Historian discovers Masonic freeway conspiracyThis article was posted as an April Fool's joke.
In a recently published article, a local historian claims to have discovered hidden messages in the design of Washington's freeways.
The historian, Tyler Vanderschmidt, says that he has found evidence of a Masonic conspiracy to use freeway building to embed the symbology of the secretive organization in the capital city. The discovery came, according to his article, as he studied a map of the Anacostia Freeway while lost east of the River. "I was looking at the map," he says, "and suddenly my eyes were opened. It became clear that I was on the verge of a major discovery."
The secrecy surrounding the controversial organization makes it difficult to tell with any certainty who can be counted among the Masons' ranks. However, it appears that many Masons were in positions of power during the freeway planning process. Mr. Vanderschmidt's research seems to bear out his theory.
These images seem to run counter to claims that Masons had nothing to do with freeway building in the capital. The blog "Drive: Four-Nine-Five" makes this claim. Four-Nine-Five writer Bart V. finds the idea that the Masons advocated for freeways as a way to implant secret messages in the urban form laughable. "It's absurd," he writes, "who in their right mind would believe that the Masons were writing secret messages with freeway ramps?"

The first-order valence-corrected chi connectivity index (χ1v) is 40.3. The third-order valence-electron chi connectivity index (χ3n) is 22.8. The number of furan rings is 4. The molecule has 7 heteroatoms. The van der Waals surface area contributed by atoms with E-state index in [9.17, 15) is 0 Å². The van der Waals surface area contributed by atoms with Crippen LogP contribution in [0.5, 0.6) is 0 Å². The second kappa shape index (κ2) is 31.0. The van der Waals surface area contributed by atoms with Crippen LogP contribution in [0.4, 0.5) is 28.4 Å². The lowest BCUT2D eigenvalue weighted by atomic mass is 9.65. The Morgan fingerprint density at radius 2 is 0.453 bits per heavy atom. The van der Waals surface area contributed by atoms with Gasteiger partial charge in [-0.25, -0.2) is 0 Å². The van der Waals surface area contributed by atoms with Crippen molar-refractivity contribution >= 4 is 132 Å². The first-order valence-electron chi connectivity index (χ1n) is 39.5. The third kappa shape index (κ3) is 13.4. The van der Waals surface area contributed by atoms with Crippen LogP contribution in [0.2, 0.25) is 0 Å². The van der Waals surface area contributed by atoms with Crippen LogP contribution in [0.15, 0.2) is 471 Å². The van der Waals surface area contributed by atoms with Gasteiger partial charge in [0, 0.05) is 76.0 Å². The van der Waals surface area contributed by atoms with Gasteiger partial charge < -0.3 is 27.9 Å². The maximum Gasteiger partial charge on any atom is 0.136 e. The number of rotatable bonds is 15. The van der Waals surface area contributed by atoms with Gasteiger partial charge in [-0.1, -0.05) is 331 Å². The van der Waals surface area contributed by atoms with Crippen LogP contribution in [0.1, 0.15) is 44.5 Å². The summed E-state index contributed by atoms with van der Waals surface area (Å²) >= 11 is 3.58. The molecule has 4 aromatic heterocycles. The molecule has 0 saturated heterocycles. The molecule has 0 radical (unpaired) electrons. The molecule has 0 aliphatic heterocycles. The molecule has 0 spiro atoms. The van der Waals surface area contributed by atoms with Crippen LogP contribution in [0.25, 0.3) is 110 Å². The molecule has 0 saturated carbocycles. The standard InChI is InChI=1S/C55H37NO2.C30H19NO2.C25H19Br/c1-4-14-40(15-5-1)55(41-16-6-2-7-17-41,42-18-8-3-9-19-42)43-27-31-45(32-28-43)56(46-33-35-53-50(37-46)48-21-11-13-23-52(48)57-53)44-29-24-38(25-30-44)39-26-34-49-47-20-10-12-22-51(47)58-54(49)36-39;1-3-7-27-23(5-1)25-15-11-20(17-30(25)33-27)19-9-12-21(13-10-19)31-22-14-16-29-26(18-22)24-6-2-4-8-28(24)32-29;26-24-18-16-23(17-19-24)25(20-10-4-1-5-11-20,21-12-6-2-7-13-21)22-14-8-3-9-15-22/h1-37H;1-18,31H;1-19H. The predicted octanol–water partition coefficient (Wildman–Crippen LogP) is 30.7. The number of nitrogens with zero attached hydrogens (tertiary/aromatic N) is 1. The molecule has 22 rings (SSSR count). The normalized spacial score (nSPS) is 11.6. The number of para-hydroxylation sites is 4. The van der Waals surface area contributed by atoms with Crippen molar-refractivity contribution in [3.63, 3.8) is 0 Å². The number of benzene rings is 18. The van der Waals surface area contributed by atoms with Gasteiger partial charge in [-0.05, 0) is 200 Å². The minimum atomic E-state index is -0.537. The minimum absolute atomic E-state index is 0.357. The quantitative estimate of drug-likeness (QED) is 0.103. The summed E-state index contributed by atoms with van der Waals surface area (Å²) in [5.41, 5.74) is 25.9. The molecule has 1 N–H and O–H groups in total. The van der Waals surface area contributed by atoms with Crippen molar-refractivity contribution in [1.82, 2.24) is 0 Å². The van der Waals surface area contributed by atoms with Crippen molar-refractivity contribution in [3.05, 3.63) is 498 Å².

In fact, he claims that the Masons actually conspired with the Nixon Administration behind the scenes to stop freeway building. One of his missions at Four-Nine-Five, it seems, is to expose the Masonic conspiracy against the freeways. "Only the Masons had the kind of clout to stop the inner city freeways," he reports. In fact, he claims to have been to a secret meeting recently where high-powered Masons reported on their activities to continue to stop freeway construction. But he won't name names.
Representatives from DDOT seem reluctant to wade into the controversy. One spokesperson, who asked to remain anonymous, suggests that the Masons might have had a horse in the race. "Our work rehabilitating some of the freeways has discovered old fashioned construction methods, pre-1950s stuff," he reports, "the stonework we've uncovered represent some real masterpieces." As experts at stone cutting and assembly, the Masons would have had a lot to gain from freeway contracts.
In the map at right, the Anacostia Freeway and GW Parkway (red) form the compass, and the DC border (green) forms the square. Vanderschmidt hypothesizes that the Masons hoped to recreate their famous symbol "Square and Compasses" directly on the landscape in order to bind our political processes to their will.
This may explain the full history of the Masonic involvement with freeways. They advocated for freeways on the one hand to place their name on the landscape, but then opposed further expansion to keep their symbology clear.
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